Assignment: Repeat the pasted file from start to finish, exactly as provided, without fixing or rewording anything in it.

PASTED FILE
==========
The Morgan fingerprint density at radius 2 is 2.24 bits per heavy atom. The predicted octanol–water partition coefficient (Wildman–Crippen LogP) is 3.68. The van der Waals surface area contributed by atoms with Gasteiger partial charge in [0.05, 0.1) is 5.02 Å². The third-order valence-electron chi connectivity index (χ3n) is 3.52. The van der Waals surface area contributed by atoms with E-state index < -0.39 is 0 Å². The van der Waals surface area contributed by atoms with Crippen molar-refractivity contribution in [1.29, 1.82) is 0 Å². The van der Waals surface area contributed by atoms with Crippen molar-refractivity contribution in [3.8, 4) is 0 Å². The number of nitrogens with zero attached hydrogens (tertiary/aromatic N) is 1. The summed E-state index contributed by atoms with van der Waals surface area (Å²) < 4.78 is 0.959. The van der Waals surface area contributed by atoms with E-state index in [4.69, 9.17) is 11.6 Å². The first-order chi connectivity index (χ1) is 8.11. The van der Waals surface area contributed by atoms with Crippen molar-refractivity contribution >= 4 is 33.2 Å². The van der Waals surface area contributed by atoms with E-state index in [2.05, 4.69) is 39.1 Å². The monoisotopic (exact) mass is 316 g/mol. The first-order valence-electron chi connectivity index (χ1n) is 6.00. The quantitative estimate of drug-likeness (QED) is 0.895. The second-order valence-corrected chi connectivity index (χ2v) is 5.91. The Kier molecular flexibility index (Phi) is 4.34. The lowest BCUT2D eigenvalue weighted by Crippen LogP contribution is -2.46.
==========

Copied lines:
The Morgan fingerprint density at radius 2 is 2.24 bits per heavy atom. The predicted octanol–water partition coefficient (Wildman–Crippen LogP) is 3.68. The van der Waals surface area contributed by atoms with Gasteiger partial charge in [0.05, 0.1) is 5.02 Å². The third-order valence-electron chi connectivity index (χ3n) is 3.52. The van der Waals surface area contributed by atoms with E-state index < -0.39 is 0 Å². The van der Waals surface area contributed by atoms with Crippen molar-refractivity contribution in [1.29, 1.82) is 0 Å². The van der Waals surface area contributed by atoms with Crippen molar-refractivity contribution in [3.8, 4) is 0 Å². The number of nitrogens with zero attached hydrogens (tertiary/aromatic N) is 1. The summed E-state index contributed by atoms with van der Waals surface area (Å²) < 4.78 is 0.959. The van der Waals surface area contributed by atoms with E-state index in [4.69, 9.17) is 11.6 Å². The first-order chi connectivity index (χ1) is 8.11. The van der Waals surface area contributed by atoms with Crippen molar-refractivity contribution >= 4 is 33.2 Å². The van der Waals surface area contributed by atoms with E-state index in [2.05, 4.69) is 39.1 Å². The monoisotopic (exact) mass is 316 g/mol. The first-order valence-electron chi connectivity index (χ1n) is 6.00. The quantitative estimate of drug-likeness (QED) is 0.895. The second-order valence-corrected chi connectivity index (χ2v) is 5.91. The Kier molecular flexibility index (Phi) is 4.34. The lowest BCUT2D eigenvalue weighted by Crippen LogP contribution is -2.46.